"Very considerate," he said. He glanced around, nodding grudgingly. "Aside from that - and the fact that the bridesmaids are all under eighteen - I gotta admit, you put on a pretty good spread."
"Thank you," Peter and I said in unison.
"I kind of agree with Doug about the band," said Cody. "I asked them if they'd play 'The Chicken Dance,' and they said no."
"I could've done a bitchin' cover of that," said Doug solemnly.
"It's not so much a failing on the band's part as it was a request of ours to not play it," said Seth.
"Sad," said Doug. He slung an arm around Cody. "Want to go make a bar run with me?" When Cody nodded, Doug glanced at the rest of us. "Refill anyone?"
"No, thanks," I said.
Doug shook his head. "Married for an hour, and you're already picking up his good habits." He and Cody walked off, having an intense discussion about "The Chicken Dance," judging from their pantomimes.
I leaned my head against Seth, content with everything and everyone in the world. "You did a beautiful job, Peter," I said. "Seriously. It all turned out great."
Considering how underappreciated Peter always felt, I would've expected him to revel in the praise, but he actually turned modest. "Ah, well. You guys are the main attraction. I just provided the - "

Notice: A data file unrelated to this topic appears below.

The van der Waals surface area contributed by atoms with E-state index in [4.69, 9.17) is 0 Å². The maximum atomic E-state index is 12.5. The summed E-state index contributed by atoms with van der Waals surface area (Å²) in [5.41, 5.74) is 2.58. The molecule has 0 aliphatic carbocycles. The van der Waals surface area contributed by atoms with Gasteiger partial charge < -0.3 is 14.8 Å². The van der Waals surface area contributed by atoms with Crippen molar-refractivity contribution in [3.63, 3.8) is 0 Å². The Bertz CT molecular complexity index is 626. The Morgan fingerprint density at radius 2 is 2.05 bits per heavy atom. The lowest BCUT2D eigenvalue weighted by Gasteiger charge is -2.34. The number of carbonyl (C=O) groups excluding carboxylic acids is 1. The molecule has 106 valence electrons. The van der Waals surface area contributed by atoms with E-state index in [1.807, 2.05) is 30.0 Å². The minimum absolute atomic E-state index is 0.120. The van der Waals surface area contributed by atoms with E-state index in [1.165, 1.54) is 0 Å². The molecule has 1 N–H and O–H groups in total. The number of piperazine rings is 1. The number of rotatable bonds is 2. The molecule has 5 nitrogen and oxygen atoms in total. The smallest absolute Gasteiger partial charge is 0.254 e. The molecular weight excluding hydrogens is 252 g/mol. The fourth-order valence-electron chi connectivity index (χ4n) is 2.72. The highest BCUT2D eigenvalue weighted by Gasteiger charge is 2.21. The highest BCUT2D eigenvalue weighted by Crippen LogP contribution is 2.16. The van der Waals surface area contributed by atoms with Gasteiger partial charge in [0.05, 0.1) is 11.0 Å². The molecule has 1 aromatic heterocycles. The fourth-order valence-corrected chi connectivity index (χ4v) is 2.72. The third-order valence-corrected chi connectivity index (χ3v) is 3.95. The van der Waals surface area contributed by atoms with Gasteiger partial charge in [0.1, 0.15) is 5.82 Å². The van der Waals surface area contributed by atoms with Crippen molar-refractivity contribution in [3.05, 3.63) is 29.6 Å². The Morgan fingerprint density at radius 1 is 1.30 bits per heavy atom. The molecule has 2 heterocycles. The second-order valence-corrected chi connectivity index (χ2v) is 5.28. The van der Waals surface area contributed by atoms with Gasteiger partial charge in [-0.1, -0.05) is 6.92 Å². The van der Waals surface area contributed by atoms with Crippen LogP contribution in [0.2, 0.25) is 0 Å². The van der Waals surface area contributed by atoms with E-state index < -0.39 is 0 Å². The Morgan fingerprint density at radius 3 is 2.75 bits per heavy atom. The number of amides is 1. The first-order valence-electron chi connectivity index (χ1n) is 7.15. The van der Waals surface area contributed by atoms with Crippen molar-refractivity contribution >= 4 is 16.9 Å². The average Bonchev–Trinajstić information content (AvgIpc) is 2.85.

He stopped speaking, and as one, he and Hugh glanced off beyond the edge of the torches, into the darkness.
"What is it?" I asked.
They exchanged looks. "Carter," said Peter.
I followed their gaze, unable to see anything beyond the lit perimeter. It had been very easy to become human again, but there were still a few things I had trouble shaking. The loss of my immortal senses was one. Even now, it was weird to be standing with Peter and Hugh and not feel them. Their night vision was no better than mine - well, actually, I supposed Peter's was - but it wasn't their eyes that had alerted them to Carter's presence.
"I think he wants to see you," said Hugh gently.
I stared off at where they indicated, uncertain what should I do.
"Go," said Seth softly. "You should talk to him."
I looked up at him, into those eyes so full of love, and forgot about Carter for the space of heartbeat. It was still too unbelievable to accept sometimes that this was my life, that Seth was my husband. I pressed my lips to his in a quick kiss.
"I'll be right back," I said.
I picked my way through my guests, finding it difficult not to stop and talk to the many well-wishers. When I was out of the safety of the tents and tables, the wind hit me, whipping my hair and veil around and playing with my skirts. My dress had a sweetheart neckline and full skirt with many tiers and layers. I'd wanted a princess dress for my wedding day and had gotten one, though it made this walk a little awkward. I soon spotted Carter, standing so perfectly still among some trees that he might have been one.